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Rafah’s Remains after “Summer Rains”

“Everybody hopes to have a good life and a future. We love our children, mothers, and fathers, we love our families, like you. And we feel sad when somebody is killed. We are humans of flesh and blood. Think of that for a minute please,” says Fida Qishta a journalist and resident of Rafah, Gaza Strip.

The military withdrew from Rafah early yesterday morning, and returned yesterday night. They are now present at the airport and the outskirts of Rafah. The destruction that they have left behind since last Thursday, August 3rd, consists of 13 killed, including three children one of which was a three-day-old infant. Over 200 dunams of agricultural land, mostly olive and palm trees, have been completely destroyed.

Fida reported that at least 5 buildings are completely annihilated. It is still dangerous to go to areas which have been destroyed to assess the exact damage. Even before this incursion, residents of Rafah have had only 2 hours of water every four days and electricity for one hour each day.

“Never rely just on information from the stronger side,” Fida implores, “Hearts can tell what information is accurate and guide people to the truth. Truth can tell us how to reach justice and peace.”

An additional consequence of Israel beginning its “Operation Summer Rain” in Gaza, was the closure of Rafah Crossing on June 25th, 2006. This has resulted in a catastrophic humanitarian situation for thousands of Palestinians stuck on the Egyptian side of the border crossing and hundreds of travelers stuck inside. The Palestinian Center for Human Rights reports that because of the closure five patients, including 2 women and 3 children, died due to the deterioration of their health, the inability to return to the Gaza Strip, and the inability to refer them for treatment abroad.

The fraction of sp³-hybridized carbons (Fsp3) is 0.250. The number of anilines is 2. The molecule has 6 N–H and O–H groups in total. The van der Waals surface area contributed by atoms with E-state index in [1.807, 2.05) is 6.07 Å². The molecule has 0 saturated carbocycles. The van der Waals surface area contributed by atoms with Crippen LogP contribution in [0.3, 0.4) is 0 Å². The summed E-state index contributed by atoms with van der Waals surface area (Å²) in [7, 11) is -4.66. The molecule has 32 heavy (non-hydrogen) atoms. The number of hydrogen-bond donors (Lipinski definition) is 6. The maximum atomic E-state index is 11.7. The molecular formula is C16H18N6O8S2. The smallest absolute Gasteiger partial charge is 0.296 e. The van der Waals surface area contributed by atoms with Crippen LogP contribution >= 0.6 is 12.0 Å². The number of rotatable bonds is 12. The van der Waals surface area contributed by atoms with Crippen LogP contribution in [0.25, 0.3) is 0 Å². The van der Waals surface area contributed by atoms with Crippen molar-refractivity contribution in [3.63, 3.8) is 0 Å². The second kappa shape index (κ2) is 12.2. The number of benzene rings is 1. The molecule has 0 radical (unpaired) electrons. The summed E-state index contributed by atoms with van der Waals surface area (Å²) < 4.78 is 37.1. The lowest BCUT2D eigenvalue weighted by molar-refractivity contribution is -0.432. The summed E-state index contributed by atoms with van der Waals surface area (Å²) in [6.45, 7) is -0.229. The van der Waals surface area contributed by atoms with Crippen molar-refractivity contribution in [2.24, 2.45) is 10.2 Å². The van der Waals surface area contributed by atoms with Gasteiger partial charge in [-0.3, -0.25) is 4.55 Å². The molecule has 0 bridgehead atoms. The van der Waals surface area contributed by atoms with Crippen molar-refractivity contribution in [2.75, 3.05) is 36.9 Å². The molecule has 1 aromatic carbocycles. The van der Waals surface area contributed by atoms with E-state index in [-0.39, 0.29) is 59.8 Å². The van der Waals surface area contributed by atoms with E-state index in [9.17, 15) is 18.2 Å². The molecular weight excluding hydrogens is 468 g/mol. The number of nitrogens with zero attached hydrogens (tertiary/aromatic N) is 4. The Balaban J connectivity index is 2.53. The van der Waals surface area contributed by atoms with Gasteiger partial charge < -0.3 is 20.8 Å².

The Center also noted in a press release from August 3rd that nearly 7,000 Palestinian travelers are forced to stay in Egypt, including 400 in the exit terminal at the Egyptian side of the Rafah Crossing. 500 Palestinians returned to the Gaza Strip in exceptional circumstances when the border fence was breached by resistance forces on 14 July 2006. And nearly 6,000 travelers returned to the Strip on 18 July 2006 when Israel allowed the temporary opening of the Rafah Crossing for returnees only.

Nearly 15,000 Palestinians are now waiting for the reopening of the Crossing, including hundreds of families who live abroad and are in the Strip for family visits. They face the threat of losing their residency visas in the countries where they work and live. In addition, hundreds of patients are awaiting the reopening of the Rafah Crossing in order to travel for treatment in Egyptian hospitals for ailments and conditions that cannot be treated in the Gaza Strip. Hundreds of students are waiting for the reopening of the Rafah Crossing in order to resume their studies abroad. And hundreds of recent secondary school graduates who want to pursue university studies abroad are also waiting for the reopening of the Rafah Crossing. The work of governmental and civil society organizations was affected by the closure, especially the areas that require external travel and co-ordination.

Thousands of Gaza Strip residents who traveled abroad before the closure are forced to wait for the opening of the crossing in other countries, especially Egypt.